Windows XP power settings not staying…

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The setup: Server: Windows server 2003. Workstations: Windows XP Mandatory roaming profiles. All computers login as the same user. I do not want the computers to go into standby or hibernate or turn off the monitor. I have configured mandatory profiles, set the workstations into 'Presentation' scheme, and even went into Group Policy and enable the deletion of cached profile and the updating of roaming profles on the server. When I inspect the setting on the workstations, they show presentation mode and have 'Never' for all the settings. This should mean that they never turn off the monitor or hibernate, correct? Out of 10 computers, 4 stay on and the others either turn off the monitor of hibernate. Any ideas? To my understanding, the power settings are stored in the user's profile. Originally, I changed the CPU driver to 'Standard PC' to get rid of all ACPI controls; however, I now want these settings in order to automatically power down the work stations and other features. I have changed the driver back to ACPI. Thanks!

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In group policy, have you:

Enabled “disabled computer configuration settings”?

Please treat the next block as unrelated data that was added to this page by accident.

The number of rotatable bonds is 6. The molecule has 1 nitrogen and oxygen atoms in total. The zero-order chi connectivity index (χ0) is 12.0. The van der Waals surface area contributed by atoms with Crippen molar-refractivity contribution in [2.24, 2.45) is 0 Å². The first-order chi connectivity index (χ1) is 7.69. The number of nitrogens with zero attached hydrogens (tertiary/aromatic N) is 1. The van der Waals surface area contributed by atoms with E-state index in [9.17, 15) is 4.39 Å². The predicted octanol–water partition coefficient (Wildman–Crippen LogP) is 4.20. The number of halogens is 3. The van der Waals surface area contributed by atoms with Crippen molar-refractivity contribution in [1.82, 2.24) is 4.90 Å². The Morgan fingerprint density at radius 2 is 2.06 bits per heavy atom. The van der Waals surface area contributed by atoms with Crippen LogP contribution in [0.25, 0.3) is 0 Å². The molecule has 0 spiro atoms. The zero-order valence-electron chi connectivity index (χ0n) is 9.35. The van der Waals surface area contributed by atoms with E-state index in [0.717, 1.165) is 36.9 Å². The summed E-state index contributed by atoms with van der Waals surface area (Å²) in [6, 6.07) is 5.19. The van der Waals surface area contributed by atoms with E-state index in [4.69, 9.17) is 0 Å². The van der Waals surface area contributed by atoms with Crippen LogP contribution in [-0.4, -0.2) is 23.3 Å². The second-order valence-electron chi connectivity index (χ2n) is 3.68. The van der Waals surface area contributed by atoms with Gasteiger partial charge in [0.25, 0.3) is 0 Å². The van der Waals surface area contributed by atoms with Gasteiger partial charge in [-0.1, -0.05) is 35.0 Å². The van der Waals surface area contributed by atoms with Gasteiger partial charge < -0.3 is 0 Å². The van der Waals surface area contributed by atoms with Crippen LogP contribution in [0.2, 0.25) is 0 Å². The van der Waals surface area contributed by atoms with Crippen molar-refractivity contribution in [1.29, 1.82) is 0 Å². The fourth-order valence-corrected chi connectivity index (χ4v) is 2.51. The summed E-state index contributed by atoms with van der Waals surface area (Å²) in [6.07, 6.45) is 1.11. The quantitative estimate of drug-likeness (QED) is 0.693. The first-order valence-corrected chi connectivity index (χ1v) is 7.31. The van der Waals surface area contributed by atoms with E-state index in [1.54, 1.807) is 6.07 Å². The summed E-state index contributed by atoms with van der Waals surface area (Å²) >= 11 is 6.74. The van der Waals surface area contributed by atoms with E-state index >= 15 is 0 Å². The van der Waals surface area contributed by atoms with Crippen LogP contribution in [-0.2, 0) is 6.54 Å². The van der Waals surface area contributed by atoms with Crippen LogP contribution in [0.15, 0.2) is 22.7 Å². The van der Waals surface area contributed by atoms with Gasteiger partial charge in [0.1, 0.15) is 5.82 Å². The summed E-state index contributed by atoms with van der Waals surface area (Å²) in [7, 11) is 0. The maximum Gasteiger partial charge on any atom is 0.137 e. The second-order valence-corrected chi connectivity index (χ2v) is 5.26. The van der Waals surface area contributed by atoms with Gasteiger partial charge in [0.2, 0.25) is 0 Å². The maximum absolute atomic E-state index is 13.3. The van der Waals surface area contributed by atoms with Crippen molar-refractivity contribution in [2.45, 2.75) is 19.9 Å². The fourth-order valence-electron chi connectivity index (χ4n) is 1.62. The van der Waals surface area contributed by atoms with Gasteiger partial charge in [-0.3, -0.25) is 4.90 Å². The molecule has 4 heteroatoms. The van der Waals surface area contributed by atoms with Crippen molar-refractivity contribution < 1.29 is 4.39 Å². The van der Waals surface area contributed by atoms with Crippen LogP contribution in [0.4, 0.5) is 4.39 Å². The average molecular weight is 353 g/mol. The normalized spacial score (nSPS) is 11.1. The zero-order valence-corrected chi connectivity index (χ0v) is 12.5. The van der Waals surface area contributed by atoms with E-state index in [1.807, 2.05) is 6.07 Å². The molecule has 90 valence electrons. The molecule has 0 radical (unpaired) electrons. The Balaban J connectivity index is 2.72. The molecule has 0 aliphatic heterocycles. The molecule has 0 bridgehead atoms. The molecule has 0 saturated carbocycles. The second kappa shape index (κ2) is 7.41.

What is your group policy refresh interval set to and how long has it been since the GPO settings were applied?

The GPO is linked to the domain?

Have you run “secedit /refreshpolicy machine_policy” on the workstations?

Discuss This Question: 6  Replies

 
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  • Ghobbs
    I have seen power scheme settings in BIOS setting screen before. Have you looked there?
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  • Skepticals
    Computergeek99, I'm not sure I can disable the computer configuration because I have other group policies that need to apply to the computer. I'm not sure why you want me to do that. I have not changed the GPO refresh value, but I thought the settings are stored in the Profile not the GPO and I have deleted the profile off the client and logged in so it gets a new one. I have ran gpupdate /force as well to update the GPO. I know the GPOs are up to date. The problem is the power settings. I have checked the BIOS, but I can check it again. I did not see anything that said specifics for timouts or when to shut the monitor off. Would the BIOS setting be specific? Any more ideas? Thanks. J